The population was spread out with 6,605 people (21.3%) under the age of 18, 3,106 people (10.0%) aged 18 to 24, 6,678 people (21.5%) aged 25 to 44, 9,417 people (30.3%) aged 45 to 64, and 5,257 people (16.9%) who were 65 years of age or older. The median age was 42.9 years. For every 100 females there were 89.9 males. For every 100 females age 18 and over, there were 87.2 males.
There were 11,686 housing units at an average density of 1,364.9 per square mile (527.0/km²), of which 8,388 (74.5%) were owner-occupied, and 2,873 (25.5%) were occupied by renters. The homeowner vacancy rate was 1.7%; the rental vacancy rate was 5.4%. 22,995 people (74.0% of the population) lived in owner-occupied housing units and 7,392 people (23.8%) lived in rental housing units.
During 2009–2013, La Verne had a median household income of $77,040, with 7.9% of the population living below the federal poverty line.
As of the census of 2000, there were 31,638 people, 11,070 households, and 8,346 families residing in the city. The population density was 3,805.8 inhabitants per square mile (1,470.0/km²). There were 11,286 housing units at an average density of 1,357.6 per square mile (524.4/km²). The racial makeup of the city was 77.06% White, 3.21% African American, 0.64% Native American, 7.20% Asian, 0.17% Pacific Islander, 7.42% from other races, and 4.30% from two or more races. Hispanic or Latino of any race were 23.12% of the population.
There were 11,070 households out of which 35.5% had children under the age of 18 living with them, 60.0% were married couples living together, 11.5% had a female householder with no husband present, and 24.6% were non-families. 19.6% of all households were made up of individuals and 9.6% had someone living alone who was 65 years of age or older. The average household size was 2.79 and the average family size was 3.23.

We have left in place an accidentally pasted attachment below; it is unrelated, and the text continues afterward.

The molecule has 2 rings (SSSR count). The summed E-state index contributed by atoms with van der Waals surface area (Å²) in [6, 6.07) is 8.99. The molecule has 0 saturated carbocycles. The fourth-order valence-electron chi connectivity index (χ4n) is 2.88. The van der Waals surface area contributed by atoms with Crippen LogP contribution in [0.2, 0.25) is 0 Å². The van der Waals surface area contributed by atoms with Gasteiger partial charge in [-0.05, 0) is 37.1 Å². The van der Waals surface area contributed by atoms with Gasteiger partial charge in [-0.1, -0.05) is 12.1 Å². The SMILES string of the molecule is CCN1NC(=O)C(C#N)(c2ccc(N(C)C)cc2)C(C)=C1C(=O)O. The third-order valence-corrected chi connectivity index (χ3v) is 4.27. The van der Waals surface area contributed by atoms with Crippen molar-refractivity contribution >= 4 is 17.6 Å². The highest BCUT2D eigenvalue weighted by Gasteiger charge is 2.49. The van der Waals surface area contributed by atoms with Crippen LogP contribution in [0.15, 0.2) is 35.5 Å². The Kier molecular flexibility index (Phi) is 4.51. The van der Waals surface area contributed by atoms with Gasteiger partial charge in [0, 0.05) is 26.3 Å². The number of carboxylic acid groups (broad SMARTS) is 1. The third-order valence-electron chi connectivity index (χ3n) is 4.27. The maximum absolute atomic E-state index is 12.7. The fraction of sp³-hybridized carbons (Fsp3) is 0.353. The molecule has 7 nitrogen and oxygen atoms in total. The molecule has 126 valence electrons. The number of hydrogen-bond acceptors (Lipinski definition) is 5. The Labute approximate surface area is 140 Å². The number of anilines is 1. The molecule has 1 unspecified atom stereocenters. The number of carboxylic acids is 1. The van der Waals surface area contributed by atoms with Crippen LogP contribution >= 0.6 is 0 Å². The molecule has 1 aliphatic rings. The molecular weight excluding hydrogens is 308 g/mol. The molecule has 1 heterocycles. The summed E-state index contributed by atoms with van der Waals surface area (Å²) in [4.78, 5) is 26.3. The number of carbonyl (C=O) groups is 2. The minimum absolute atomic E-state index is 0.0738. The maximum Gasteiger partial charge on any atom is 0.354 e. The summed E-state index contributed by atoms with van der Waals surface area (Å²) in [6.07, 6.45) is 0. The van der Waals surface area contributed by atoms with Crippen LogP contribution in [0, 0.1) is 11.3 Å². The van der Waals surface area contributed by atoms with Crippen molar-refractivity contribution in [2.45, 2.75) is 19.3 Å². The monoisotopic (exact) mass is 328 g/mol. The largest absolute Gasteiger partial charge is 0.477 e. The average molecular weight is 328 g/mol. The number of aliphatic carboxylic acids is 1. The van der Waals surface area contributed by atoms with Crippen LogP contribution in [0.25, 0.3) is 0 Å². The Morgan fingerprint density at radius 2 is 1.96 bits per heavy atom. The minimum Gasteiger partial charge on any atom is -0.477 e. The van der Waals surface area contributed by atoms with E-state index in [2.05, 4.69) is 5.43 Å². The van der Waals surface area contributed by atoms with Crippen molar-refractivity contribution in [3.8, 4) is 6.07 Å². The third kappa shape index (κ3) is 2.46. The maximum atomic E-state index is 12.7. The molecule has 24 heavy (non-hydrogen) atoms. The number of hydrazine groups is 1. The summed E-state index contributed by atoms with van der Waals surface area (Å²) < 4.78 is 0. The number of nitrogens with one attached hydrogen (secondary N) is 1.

In the city, the population was spread out with 25.2% under the age of 18, 9.7% from 18 to 24, 27.4% from 25 to 44, 24.5% from 45 to 64, and 13.1% who were 65 years of age or older. The median age was 38 years. For every 100 females there were 92.7 males. For every 100 females age 18 and over, there were 89.0 males.
As of 2007, the median income for a household in the city was $75,444, and the median income for a family was $87,915. The per capita income for the city was $31,689. About 2.5% of families and 4.7% of the population were below the poverty line, including 3.6% of those under age 18 and 4.1% of those age 65 or over.
In popular culture
In the 1967 film The Graduate, the finale wedding scene was shot in La Verne (not Santa Barbara as presented in the movie) at the United Methodist Church of La Verne. There, Ben creates the well-known outburst, convincing Elaine to escape both the church and the life her parents planned for her. They run off onto a nearby bus (which travels southbound on D Street), not sure what they are going to do next.
The wedding scene in Wayne's World 2 was filmed at the United Methodist Church of La Verne.
La Verne, California Facts for Kids. Kiddle Encyclopedia.